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Lost in the Stacks

I read widely and compulsively and my fancies are ever changing. My love of reading, however, is no mere fancy. 

Currently reading

The Stress of Her Regard
Tim Powers
Progress: 480/960 minutes
American Music - Jane Mendelsohn How to make a Crappy American Quilt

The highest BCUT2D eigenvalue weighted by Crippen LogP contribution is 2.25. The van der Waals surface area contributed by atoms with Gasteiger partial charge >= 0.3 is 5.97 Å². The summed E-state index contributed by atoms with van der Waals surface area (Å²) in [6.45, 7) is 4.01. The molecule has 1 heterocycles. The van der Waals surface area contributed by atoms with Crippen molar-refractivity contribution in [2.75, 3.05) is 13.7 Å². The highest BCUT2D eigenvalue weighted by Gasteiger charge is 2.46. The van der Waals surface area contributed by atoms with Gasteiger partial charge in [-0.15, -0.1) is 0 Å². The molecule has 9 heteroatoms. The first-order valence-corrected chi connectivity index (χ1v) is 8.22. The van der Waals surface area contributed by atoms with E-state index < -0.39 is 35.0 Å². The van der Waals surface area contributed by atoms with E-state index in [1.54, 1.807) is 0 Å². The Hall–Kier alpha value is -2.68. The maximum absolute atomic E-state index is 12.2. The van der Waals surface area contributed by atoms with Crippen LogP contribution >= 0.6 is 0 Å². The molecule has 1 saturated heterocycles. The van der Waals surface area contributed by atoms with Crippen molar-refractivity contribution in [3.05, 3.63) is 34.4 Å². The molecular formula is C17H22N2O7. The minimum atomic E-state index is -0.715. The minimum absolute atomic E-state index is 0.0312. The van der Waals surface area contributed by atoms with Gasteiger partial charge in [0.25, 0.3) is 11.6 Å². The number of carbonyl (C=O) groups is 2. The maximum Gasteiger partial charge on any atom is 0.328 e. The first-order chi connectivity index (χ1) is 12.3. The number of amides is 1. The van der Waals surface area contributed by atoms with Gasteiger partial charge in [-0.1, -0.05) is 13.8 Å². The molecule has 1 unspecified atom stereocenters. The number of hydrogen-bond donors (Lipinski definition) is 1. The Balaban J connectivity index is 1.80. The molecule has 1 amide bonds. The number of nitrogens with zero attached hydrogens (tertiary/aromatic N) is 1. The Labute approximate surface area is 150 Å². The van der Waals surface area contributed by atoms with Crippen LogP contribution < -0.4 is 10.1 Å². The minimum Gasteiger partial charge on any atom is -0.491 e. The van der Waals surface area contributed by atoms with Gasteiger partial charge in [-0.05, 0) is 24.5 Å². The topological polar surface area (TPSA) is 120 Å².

American Music is another one of those multi-generational epics that try to encompass a period of history (in this case, America in the 20th century)through the interconnected biographies of a select few who live through it. I really didn't like this book, and I like everything that I read. The title doesn't make sense - except that one character is a jazz musician . . . until he becomes a lawyer. I don't know how you cover the lives of a group of Americans livign from the 30s to the aughts and barely give mention to the second world war or Vietnam. These characters barely seem touched by their times; aside from a macramé dress and a rotary telephone, these women could have all walked out of 2010. Also - two or three teenage mothers (I lost count) and no mention of Roe v. Wade? And they all go on to college and live lives with no more than the normal amount of financial difficulty? Its though the author wants us to believe that women who lived through these eras weren't affected by anything more than fashion trends. One of the main characters is an Iraq war veteran, severely injured in combat. We hear next to nothing about the war or Milo's experience, and to include an Iraq war veteran in your story and make his horrific injuries the point on which the plot pivots but NEVER mention anything about his service or life outside of the military hospital to me just seems exploitative. The stories are supposed to fit together somehow, but are completely disjointed - you never figure out how Parvan and Hyacinth fit into the whole story, except that maybe they founded Ziljian cymbal makers and Joe, the sometime jazz musician maybe plays on them. The whole exercise just seems busted from the beginning. [Don't get me started on the massage therapy as window to the past - as I said in my updates, my suspension of disbelief was broken.] I'm still going to try reading Mendelsohn's I Was Amelia Earhart, which also got good critical reviews, just in case the author had a bad year at the editor's with this attempt, but I'd recommend skipping this one - life is too short.